President-elect Ronald Reagan, emerging briefly from the seclusion of his Pacific Palisades home to attend church today, said he has been "thinking about" holding an economic summit-meeting with auto industry leaders as soon as he takes office, but has not yet scheduled any such meeting.
United Auto Workers President Douglas Fraser and other UAW leaders Saturday issued a call for such a meeting, saying that the nation "faces the literal collapse of one of its most crucial industries" if current economic: conditions continue.
Reagan, asked by reporters if he would agree to such a session on the auto industry as soon as he took office, replied, "I've been thinking about that one. I haven't made any schedule on it yet."
Reagan also said in response to questions from reporters that he would be "very happy" to meet with Fraser to discuss the problems of the troubled American auto industry.
Reagan, who in recent days has rarely ventured from his home, where aides say he is working on Cabinet selections and his inaugural address, declined to comment on the latest presentation of the Iranian conditions for the release of the 52 American hostages.
Wearing a blue blazer and apearing relaxed and vigorous, Reagan said, "Merry Christmas!" and waved at a cheering crowd of churchgoers when his motorcade pulled up at the Bel Air Presbyterian Church.
Inside, he and his wife, Nancy, sat inconspicuously toward the rear of the packed church as the Rev. Donn D. Moomaw preached a sermon on the meaning of God's word, without any mention of Reagan or politics.
Later, shouting reporters causes the president-elect to pause just before climbing back into his black limousine. Asked about further Cabinet selections, Reagan said, "There'll be some announcements this week, but listen, I'm holding up all those people in the church -- they won't let'em out" [until the motorcade leaves]. Asked if the entire Cabinet would be named by Christmas, he said he didn't know, but "we're going to come close."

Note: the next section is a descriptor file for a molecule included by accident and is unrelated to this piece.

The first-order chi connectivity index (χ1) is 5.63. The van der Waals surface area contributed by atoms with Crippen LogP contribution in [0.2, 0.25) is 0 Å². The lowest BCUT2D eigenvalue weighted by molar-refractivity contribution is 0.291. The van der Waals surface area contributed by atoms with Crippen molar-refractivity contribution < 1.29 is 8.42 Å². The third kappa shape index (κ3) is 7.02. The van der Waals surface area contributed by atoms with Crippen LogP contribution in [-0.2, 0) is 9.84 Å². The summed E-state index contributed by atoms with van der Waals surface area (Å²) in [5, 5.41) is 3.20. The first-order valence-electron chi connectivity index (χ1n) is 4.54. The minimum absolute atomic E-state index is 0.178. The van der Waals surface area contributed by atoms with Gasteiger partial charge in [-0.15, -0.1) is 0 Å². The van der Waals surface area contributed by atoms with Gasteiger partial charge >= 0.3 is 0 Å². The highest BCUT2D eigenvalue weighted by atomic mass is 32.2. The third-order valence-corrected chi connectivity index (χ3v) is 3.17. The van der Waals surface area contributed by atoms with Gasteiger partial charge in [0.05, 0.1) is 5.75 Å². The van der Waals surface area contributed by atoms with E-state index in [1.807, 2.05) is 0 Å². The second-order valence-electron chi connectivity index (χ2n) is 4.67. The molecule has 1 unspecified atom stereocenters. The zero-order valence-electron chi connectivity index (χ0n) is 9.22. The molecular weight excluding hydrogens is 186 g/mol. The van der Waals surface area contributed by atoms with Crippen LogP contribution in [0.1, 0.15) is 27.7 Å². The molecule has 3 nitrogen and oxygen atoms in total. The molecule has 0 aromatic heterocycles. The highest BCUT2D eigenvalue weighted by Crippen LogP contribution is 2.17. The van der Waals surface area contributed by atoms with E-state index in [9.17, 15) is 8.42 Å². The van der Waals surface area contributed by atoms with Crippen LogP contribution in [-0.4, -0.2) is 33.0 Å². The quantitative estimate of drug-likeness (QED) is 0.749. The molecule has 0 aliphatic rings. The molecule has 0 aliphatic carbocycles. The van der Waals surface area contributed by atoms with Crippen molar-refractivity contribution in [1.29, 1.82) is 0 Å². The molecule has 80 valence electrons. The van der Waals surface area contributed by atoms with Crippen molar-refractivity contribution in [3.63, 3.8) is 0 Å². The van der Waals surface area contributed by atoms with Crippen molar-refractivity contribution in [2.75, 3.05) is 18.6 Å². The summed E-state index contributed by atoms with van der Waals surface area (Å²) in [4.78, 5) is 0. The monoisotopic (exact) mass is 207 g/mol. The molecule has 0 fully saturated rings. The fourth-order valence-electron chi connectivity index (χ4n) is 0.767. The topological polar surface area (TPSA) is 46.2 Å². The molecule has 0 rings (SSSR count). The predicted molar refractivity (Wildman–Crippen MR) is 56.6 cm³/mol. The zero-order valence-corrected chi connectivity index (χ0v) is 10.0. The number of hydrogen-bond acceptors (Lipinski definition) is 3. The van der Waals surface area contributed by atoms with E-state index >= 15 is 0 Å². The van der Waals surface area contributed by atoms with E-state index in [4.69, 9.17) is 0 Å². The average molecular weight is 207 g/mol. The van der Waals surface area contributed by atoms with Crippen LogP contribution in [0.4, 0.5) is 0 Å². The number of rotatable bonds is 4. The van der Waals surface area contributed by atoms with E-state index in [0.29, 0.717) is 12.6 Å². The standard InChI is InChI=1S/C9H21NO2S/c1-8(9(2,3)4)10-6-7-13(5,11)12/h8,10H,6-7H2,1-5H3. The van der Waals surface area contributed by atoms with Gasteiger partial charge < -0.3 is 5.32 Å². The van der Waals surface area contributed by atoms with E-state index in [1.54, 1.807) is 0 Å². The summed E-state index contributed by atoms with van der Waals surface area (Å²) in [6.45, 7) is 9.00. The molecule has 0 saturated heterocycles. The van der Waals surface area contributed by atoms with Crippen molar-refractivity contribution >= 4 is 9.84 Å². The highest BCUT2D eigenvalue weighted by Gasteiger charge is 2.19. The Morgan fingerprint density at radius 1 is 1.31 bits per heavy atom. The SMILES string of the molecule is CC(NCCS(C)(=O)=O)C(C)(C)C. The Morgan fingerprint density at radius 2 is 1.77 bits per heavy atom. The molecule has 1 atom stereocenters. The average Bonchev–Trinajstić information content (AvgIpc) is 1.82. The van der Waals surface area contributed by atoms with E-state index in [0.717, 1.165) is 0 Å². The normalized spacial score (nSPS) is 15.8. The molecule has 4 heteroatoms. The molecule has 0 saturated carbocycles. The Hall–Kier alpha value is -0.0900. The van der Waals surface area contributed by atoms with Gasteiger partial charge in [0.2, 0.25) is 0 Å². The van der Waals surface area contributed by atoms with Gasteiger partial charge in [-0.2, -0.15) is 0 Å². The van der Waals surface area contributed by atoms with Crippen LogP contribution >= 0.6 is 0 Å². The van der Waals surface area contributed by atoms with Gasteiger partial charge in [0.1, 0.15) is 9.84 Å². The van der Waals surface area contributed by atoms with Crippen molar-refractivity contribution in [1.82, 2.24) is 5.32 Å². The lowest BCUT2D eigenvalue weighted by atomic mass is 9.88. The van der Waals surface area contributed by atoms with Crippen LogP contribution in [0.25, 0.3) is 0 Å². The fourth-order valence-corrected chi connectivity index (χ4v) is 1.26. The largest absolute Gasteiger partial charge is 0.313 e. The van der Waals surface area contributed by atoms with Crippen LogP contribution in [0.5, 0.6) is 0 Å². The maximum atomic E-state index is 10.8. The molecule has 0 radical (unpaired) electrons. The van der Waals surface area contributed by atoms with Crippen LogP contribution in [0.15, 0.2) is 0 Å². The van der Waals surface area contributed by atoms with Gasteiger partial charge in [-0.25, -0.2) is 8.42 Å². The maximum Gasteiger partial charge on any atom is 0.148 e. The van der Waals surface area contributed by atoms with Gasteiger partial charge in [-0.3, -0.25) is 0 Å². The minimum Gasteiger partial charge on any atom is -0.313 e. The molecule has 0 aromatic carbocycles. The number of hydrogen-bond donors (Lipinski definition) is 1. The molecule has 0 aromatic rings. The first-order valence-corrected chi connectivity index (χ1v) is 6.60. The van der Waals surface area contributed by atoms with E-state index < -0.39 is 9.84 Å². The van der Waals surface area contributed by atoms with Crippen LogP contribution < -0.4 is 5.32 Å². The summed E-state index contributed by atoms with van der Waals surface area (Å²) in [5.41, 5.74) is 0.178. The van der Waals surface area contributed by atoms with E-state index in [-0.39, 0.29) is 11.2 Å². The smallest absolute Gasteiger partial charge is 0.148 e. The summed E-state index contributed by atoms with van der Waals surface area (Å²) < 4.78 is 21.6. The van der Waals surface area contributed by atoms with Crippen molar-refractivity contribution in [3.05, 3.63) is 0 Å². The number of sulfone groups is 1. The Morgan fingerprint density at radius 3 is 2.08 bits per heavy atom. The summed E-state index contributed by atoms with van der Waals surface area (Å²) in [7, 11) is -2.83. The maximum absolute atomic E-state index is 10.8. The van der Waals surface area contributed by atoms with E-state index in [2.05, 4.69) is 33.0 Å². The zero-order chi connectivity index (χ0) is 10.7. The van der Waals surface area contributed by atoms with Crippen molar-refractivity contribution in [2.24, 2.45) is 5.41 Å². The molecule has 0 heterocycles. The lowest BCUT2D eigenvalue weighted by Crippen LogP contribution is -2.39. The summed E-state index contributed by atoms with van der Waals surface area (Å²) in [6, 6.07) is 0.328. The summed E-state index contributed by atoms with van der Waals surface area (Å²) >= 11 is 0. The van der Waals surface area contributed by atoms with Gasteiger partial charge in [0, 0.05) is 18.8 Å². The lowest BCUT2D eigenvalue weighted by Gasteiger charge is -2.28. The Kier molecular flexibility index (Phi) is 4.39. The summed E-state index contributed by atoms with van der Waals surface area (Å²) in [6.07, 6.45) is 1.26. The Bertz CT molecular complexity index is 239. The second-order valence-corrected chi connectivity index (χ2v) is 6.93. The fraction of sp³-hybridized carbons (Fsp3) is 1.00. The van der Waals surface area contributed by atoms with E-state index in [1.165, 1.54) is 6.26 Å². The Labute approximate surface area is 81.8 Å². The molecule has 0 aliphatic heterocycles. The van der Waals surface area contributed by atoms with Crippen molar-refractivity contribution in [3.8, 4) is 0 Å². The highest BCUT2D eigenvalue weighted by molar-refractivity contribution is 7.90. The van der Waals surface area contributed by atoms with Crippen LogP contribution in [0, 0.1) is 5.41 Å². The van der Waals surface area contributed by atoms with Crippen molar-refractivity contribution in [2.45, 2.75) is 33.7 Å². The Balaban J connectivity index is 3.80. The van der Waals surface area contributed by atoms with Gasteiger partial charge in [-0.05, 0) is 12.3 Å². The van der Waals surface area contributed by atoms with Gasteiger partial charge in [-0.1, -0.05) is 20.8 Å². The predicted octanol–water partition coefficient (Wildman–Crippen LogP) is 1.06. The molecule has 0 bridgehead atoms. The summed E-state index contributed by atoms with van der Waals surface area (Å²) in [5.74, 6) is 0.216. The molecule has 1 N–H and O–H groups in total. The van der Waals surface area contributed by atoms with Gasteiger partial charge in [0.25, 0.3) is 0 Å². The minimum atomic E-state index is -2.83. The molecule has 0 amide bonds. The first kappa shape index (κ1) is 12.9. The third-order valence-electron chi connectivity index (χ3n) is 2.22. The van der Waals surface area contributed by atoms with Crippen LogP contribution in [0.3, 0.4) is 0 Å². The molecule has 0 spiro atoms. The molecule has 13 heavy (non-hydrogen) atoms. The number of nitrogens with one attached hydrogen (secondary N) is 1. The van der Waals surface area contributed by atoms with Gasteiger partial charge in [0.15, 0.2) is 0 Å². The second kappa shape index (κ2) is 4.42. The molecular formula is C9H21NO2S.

An undisclosed number of Cabinet appointments will be unveiled Monday in Washington, and a spokesman at the transition office said nominees were expected to be on hand for the announcement.
If that is the case, the nominee for education secretary either won't be announced or the woman who has appeared almost by default the leading contender did not get the job. Barbara Thompson, Wisconsin superintendent for public education, contacted at home today, said she heard nothing from Reagan or his advisers over the weekend and was busy addressing Christmas cards. Elizabeth Dole, a top transition official mentioned for the education job, was named a presidential assistant Saturday, and Marva Collins, a Chicago educator, removed her name from consideration.
Illinois farm official John R. Block, who is reportedly the choice for agriculture secretary, will be in Washington Monday, according to one of his principal supporters, Sen. Bob Dole (R-Kan.).
Other nominations believed to have been decided by Reagan that might be announced at the afternoon news conference are former South Carolina governor James Edwards as energy secretary, Denver attorney James G. Watt as interior secretary, New York lawyer Samuel Pierce Jr. as secretary of housing and urban development, and Georgetown University professor Jeane Kirkpatrick as U.S. ambassador to the United Nations.
In a Newsweek magazine interview published today, Reagan defends his choice of Alexander M. Haig Jr. for secretary of state, and said, "I expect him to be confirmed." Reagan said he believes the nomination "sends a message of hope to our allies."
Tonight the Reagans attended a reception in their honor at the exclusive Riviera Country Club down the hill from their home.
"I want you to know this is a time of mixed emotions for Nancy and myself," the president-elect told the throng of cheering and well-to-do neighbors and friends. He said he didn't think any president had been elected "from a place as hard to leave as California. . . . Nancy and I have been very happy here."
Laughing with his audience, Reagan quoted letters about the presidency written by small children and published in a newspaper. One, he said, wrote "I should be happy that I am only president and not God." In another, a girl told him, "'Now go to the Oval Office and get to work.'"